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an inconvenient truth and a convenient lie October 29, 2007

Posted by xenothrone in Human activity, Politics.

I finally got to watch Nobel Peace laureate Al Gore’s An Inconvenient Truth last night and I must say that, despite some soft-headed thinking on display at times, it makes a compelling case for global warming. Do I believe it? Yes I believe that the planet is warming up. Do I think that humans are playing a major part? Yes, very much so. But as to the other half of the movie’s equation, that we can do something about it, I must demur and that, my friend, is The Convenient Lie.

First let’s look at some of the above mentioned “soft-headed” thinking. Mr. Gore wows the audience by giving them the results of ice core samples that go back 650,000 years, samples that indicate a long overall warming trend punctuated by dramatic spikes in recent years. This obviously impresses the carefully picked, sympathetic audience but it would hardly impress say a geologist who routinely looks at climate change in the millions of years. This is just one example of anthropocentrism, a theme one finds consistent throughout the movie.

A second example is the touting of the surveys of scientists which purports to show that no scientist in the last 10 years has disagreed with premise of human-drive global warming. And I quote:

There was a massive study of every scientific article in a peer reviewed journal written on global warming for the last 10 years, and they took a big sample of 10%, 928 articles and you know the number of those that disagreed with the scientific consensus that we’re causing global warming and that it’s a serious problem? Out of 928… 0!

This sentence flies by so quickly that I had to back up the DVD and listen to it again, the fact is that these statistics represent only a 10% random sampling of the data. Hardly convincing and indeed one can now see scientists who disagree on 60 minutes.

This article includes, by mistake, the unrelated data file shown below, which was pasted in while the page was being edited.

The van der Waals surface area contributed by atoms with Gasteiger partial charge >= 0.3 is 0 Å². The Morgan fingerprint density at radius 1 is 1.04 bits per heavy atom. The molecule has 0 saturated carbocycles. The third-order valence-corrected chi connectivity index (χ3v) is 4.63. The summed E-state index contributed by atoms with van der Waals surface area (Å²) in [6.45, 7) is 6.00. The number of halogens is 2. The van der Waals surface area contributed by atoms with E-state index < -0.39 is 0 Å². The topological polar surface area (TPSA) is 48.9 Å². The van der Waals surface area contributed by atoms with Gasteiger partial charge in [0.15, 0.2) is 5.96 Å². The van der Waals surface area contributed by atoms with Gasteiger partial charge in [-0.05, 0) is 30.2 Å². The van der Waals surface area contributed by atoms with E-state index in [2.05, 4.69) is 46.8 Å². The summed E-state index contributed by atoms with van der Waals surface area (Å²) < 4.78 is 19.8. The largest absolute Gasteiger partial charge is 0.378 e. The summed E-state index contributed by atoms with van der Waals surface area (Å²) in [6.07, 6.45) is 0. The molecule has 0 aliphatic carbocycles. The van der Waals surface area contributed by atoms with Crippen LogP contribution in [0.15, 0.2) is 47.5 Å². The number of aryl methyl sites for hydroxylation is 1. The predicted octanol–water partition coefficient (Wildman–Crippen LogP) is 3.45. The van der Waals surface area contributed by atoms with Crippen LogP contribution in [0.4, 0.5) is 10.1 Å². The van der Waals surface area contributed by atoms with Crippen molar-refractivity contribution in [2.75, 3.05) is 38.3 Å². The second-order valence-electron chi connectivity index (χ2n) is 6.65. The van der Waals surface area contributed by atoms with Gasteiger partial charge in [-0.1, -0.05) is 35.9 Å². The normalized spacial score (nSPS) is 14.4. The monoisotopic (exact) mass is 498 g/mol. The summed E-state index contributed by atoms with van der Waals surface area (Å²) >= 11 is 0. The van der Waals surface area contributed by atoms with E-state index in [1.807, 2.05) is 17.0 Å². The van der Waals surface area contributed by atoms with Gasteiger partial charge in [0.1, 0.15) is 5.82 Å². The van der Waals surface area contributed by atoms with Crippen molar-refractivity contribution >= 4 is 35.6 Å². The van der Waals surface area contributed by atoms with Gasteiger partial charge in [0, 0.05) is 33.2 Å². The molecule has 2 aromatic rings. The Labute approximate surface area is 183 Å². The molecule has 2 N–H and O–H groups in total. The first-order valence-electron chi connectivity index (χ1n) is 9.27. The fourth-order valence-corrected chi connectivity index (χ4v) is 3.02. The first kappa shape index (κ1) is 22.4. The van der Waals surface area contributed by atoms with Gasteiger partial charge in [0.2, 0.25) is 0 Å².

But the main problem I have with the movie is the final conclusion that he draws seemingly out of a hat. That we can do something about it. As proof he brings up the elimination of slavery, the granting of women’s suffrage, and human beings walking on the moon (all American accomplishments btw.) Nowhere does he address the central problem which is how are we to engage the world’s entire population in the effort? Because that’s what it’s going to take. Given the 80/20 rule (which with my gloss states that 20% of the maladjusted, misanthropic, pathologically motivated population always and everywhere ruins things for the average majority of 80%) this would seem if not outright impossible then at least extremely improbable.

Another interesting point made was the devastating effect of modern technologies which put ever more destructive and powerful tools into human hands (they compare the shovel with a backhoe.) Missing their attention is probably the deadliest tool ever invented as far as global warming goes: the gas powered chainsaw. Whereas while it used to take two men several hours to fell a tree, it now takes one man a matter of minutes. In some South American countries they are so consumed by the greed for lumber they even cut it from the bottom of lakes and rivers with underwater chain saws.

What can we really expect to be done about global warming? Sadly very little and much more likely nothing at all. Even setting aside for a moment all the politically powerful commercial forces that have vested interests in the international industries that contribute a very large share, and even granting for another minute all the nations of the world banding together and agreeing that yes it is a problem of our own making and yes something must be done, the poor and needy of the world, those vast third world masses who slash and burn to eke out a meager existence, those who see the forests as a God given resource, they could never be stopped.

The forest fires of the world burn night and day all over the undeveloped zones of the globe, sending unmeasured mega-volumes of carbon into the upper reaches of the atmosphere. The earth is ultimately merely a resource that is steadily and continuously being consumed by humans who will not stop until they are forced to by natural causes. When mother natures takes a hand and strikes back with devastating drought and super-storms, conflagration and flood, when the tipping point is finally reached in the ongoing Holocene extinction event, then maybe the human race will stop. Or else maybe make way for another smarter, gentler species.



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